Most people probably would’ve let a disability or injury define them and stop their dreams from coming true, Virginia kept pushing to become what she had set out to be, a Foreign Officer. After Virginia’s leg had healed up enough to return work, she did just that in Venice, Italy, where she would soon learn her fate. Virginia studied and tried to pass the exams time and time again, and while she would pass one, she would fail another. Virginia received a letter one day that she would never forget, the letter that would end her dream of becoming a Foreign Officer. The letter she received from the department basically told her that being she was missing a portion of one of her appendages, she was unable to become a Foreign Officer. When Virginia found this news out, she decided she needed a change of scenery and was transferred by her job from Venice, Italy to Talin, Estonia. Though a change was needed, Virginia was still not satisfied working for the State Department as just a clerk and decided to resign. After resigning from her clerical positions at the State of Department, Virginia found herself in Paris where the war was just beginning. At the time of the war, there were many injured and many that needed to be taken to hospitals for treatment. Feeling the need to help, Virginia Hall and a friend decided to volunteer their time and service to the French Army by driving an ambulance that transferred soldiers to the closest spot in which they would be medically treated.

This took a toll on Virginia both mentally and physically. Mentally, Virginia had to see many wounded and dead soldiers. Physically, Virginia didn’t have the full amount of strength she once had when she possessed two full length legs and long days driving and transferring soldiers irritated where her leg where it met her prosthesis. Though, when the war ended due to the surrender of France, Virginia was out of a job yet again. Used to adventure and not staying in one place for too long, Virginia found herself in London where she became a clerk again for the American Embassy. Little did she know, her life would soon change forever when she came into contact with someone by the name of Vera Atkins. Vera Atkins wasn’t necessarily someone of high importance, but it was who she knew and what she had the capabilities of doing that made her someone that would make a big impact on Virginia Hall’s life. While Virginia Hall didn’t know it at the time of her and Vera’s first encounter, she impressed her by knowing many different languages, while possessing an American accent, along with her experience volunteering to provide aide to those wounded French soldiers. It was Vera who convinced Virginia to leave the American Embassy and join the SOE, or Special Operations Executive. Little did Virginia know, she was about to experience the thrill of a lifetime including having several aliases, working in the field, and writing for the New York Post of all things.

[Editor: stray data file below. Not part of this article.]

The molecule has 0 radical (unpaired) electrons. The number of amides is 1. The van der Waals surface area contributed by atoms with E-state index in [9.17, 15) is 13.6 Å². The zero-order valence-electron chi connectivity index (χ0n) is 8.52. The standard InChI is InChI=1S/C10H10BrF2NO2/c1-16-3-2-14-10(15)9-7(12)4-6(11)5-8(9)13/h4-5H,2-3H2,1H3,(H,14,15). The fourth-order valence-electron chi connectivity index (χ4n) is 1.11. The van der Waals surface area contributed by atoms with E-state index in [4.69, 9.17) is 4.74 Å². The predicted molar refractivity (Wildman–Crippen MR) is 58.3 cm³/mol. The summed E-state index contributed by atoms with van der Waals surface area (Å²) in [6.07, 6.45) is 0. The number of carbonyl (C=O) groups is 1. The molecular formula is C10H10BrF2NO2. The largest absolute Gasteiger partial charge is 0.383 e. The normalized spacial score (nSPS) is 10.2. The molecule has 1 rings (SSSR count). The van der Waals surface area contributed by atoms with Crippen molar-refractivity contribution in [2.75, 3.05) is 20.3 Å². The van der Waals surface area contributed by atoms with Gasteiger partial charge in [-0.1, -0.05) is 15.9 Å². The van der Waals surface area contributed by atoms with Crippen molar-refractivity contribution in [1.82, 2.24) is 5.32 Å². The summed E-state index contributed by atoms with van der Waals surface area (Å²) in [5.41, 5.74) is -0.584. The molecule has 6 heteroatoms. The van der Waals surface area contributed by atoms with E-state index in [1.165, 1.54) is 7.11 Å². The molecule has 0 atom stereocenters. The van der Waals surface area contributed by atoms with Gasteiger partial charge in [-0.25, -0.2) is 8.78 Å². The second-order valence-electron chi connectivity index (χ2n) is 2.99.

A little danger was to be expected, but I’m sure Virginia never expected to have to flee from being captured and even be jailed before she was finally set free. While Virginia had heard of the Office of Strategic Services, or OSS, she had never really took the time to learn more about it due to her previously dangerous job. The OSS conducted support operations for the SOE, and Virginia was wanting to transfer, under the condition that she be sent back to France to work with the resistance. In March of 1944 Virginia was headed to where she wanted to be to be as an undercover agent disguised as an old woman who organized many sabotages, one in which sabotage the German military. Luckily, she was never captured and escaped once again, without revealing her identity. After returning from the German military sabotage, Virginia found herself back in Vienna where she did some training for the OSS. However, Virginia never got to put the training to use as the OSS was ended in 1945. Though the OSS was abolished, Virginia continued climbing the ladder where special agents were concerned and became an agent for the CIA until she was forced to retire because of age at the age of 60. While there are so many great periods of time in Virginia Hall’s life, Judith Pearson did an amazing job highlighting the key factors that made Virginia Hall such an amazing spy. This story radiates inspiring heroism to me, and the fact that she was a woman really strikes a nerve with me. Despite her disability, she pushed forward and became someone she never thought she could become, something far beyond what she had ever imagined.